Classics Major (B.A.)
disciplinary, 12 courses
Four courses in Greek and four in Latin, including at least one 300-level course in each language. Four additional classical civilization courses or courses approved by the department. No more than two 100-level CLAS (classical civilization) courses may count toward the major. All courses must be passed with a grade of C- or higher. No more than one course with a CR grade may be counted toward the major. This major must include a capstone experience.
Greek Major (B.A.)
disciplinary, 12 courses
Seven courses in Greek language, at least four of which must be at the 200-level and one at the 300-level; five additional classical civilization courses or other courses with appropriate content approved by the advisor. All courses must be passed with a grade of C- or higher. No more than one course with a CR grade may be counted toward the major. This major must include a capstone experience.
Latin Major (B.A.)
disciplinary, 12 courses
Seven courses in Latin language, at least four of which must be at the 200-level and one at the 300-level; five additional classical civilization courses or other courses with appropriate content approved by the advisor. All courses must be passed with a grade of C- or higher. No more than one course with a CR grade may be counted toward the major. This major must include a capstone experience.
disciplinary, 5 courses
Three Greek and two Latin courses or two Greek and three Latin. No more than three 100-level language courses may count towards the minor. All courses must be passed with a grade of C- or higher. No more than one course with a CR grade may be counted toward the minor.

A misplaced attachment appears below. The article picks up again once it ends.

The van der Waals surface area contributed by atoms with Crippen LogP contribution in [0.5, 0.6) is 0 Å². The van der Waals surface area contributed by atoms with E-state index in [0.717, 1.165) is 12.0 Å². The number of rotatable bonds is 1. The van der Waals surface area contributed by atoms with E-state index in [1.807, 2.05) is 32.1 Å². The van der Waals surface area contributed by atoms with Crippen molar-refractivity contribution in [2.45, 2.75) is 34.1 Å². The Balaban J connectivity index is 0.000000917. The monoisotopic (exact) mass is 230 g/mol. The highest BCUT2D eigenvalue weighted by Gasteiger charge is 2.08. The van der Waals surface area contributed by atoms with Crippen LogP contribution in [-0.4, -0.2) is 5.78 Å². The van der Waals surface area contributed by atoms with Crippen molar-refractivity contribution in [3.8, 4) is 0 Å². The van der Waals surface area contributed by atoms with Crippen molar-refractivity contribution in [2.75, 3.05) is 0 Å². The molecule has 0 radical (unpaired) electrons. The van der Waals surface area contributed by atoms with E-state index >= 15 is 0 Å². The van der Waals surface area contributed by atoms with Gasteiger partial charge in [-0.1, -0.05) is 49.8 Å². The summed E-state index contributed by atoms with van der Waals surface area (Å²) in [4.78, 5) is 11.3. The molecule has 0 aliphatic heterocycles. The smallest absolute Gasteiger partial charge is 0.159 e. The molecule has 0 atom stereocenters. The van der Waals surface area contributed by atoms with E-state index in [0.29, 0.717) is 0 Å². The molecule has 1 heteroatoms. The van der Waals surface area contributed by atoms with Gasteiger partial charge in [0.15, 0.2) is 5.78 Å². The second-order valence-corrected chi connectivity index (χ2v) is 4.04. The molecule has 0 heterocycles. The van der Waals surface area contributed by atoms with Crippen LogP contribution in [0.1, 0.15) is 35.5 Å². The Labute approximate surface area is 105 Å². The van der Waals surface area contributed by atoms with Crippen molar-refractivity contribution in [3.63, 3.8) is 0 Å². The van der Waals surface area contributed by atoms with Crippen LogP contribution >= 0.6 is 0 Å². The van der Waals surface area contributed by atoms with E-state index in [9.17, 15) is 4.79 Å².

disciplinary, 5 courses
Five courses in Greek language, at least three of which must be at the 200-level or above. All courses must be passed with a grade of C- or higher. No more than one course with a CR grade may be counted toward the minor.
disciplinary, 5 courses
Five courses in Latin language, at least three of which must be at the 200-level or above. All courses must be passed with a grade of C- or higher. No more than one course with a CR grade may be counted toward the minor.
Classical Studies Minor – Disciplinary
Two courses in either Latin or Greek language plus three additional classical civilization courses. All courses must be passed with a grade of C- or higher. No more than one course with a CR grade may be counted toward the minor.
Classical Studies Minor – Interdisciplinary
Same as for the disciplinary minor, but selection of classical civilization courses must include at least one course from the classical studies group in a program outside of the Classics/Greek & Roman Studies department. All courses must be passed with a grade of C- or higher. No more than one course with a CR grade may be counted toward the minor.
Classical Studies Courses
The lists below are not exhaustive; for other possibilities, consult with the Classics department.
History and Anthropology
ANTH 102 World Prehistory
ANTH 206 Early Cities
ANTH 210 Prehistoric Ecology
CLAS 202 Athens in the Age of Pericles
CLAS 209 Alexander the Great and His Legacy
CLAS 230 Gender and Sexuality in Antiquity
CLAS 251 The Romans: Republic to Empire
CLAS 281 Fall of the Roman Empire